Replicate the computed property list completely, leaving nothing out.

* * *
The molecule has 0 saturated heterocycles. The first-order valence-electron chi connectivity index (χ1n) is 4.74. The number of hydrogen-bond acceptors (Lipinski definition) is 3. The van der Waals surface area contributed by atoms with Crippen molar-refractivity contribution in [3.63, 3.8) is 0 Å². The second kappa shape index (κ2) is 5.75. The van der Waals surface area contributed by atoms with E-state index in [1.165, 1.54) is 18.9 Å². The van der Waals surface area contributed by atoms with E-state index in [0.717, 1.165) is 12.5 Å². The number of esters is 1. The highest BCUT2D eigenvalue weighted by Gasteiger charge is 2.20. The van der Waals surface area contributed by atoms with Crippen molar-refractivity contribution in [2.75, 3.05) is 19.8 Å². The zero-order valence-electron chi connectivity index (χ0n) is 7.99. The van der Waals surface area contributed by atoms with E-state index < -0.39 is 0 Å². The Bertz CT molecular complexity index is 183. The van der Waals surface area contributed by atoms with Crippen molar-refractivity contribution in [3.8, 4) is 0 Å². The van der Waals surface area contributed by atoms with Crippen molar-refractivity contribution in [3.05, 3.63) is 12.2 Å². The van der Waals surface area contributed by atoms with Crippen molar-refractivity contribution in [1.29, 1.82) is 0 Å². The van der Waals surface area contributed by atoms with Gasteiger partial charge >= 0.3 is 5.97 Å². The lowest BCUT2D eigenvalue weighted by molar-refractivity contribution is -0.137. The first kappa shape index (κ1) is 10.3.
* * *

The molecule has 0 saturated heterocycles. The first-order valence-electron chi connectivity index (χ1n) is 4.74. The number of hydrogen-bond acceptors (Lipinski definition) is 3. The van der Waals surface area contributed by atoms with Crippen molar-refractivity contribution in [3.63, 3.8) is 0 Å². The second kappa shape index (κ2) is 5.75. The van der Waals surface area contributed by atoms with E-state index in [1.165, 1.54) is 18.9 Å². The van der Waals surface area contributed by atoms with E-state index in [0.717, 1.165) is 12.5 Å². The number of esters is 1. The highest BCUT2D eigenvalue weighted by Gasteiger charge is 2.20. The van der Waals surface area contributed by atoms with Crippen molar-refractivity contribution in [2.75, 3.05) is 19.8 Å². The zero-order valence-electron chi connectivity index (χ0n) is 7.99. The van der Waals surface area contributed by atoms with E-state index < -0.39 is 0 Å². The Bertz CT molecular complexity index is 183. The van der Waals surface area contributed by atoms with Crippen molar-refractivity contribution in [3.8, 4) is 0 Å². The van der Waals surface area contributed by atoms with Crippen molar-refractivity contribution in [3.05, 3.63) is 12.2 Å². The van der Waals surface area contributed by atoms with Crippen molar-refractivity contribution in [1.29, 1.82) is 0 Å². The van der Waals surface area contributed by atoms with Gasteiger partial charge >= 0.3 is 5.97 Å². The lowest BCUT2D eigenvalue weighted by molar-refractivity contribution is -0.137. The first kappa shape index (κ1) is 10.3.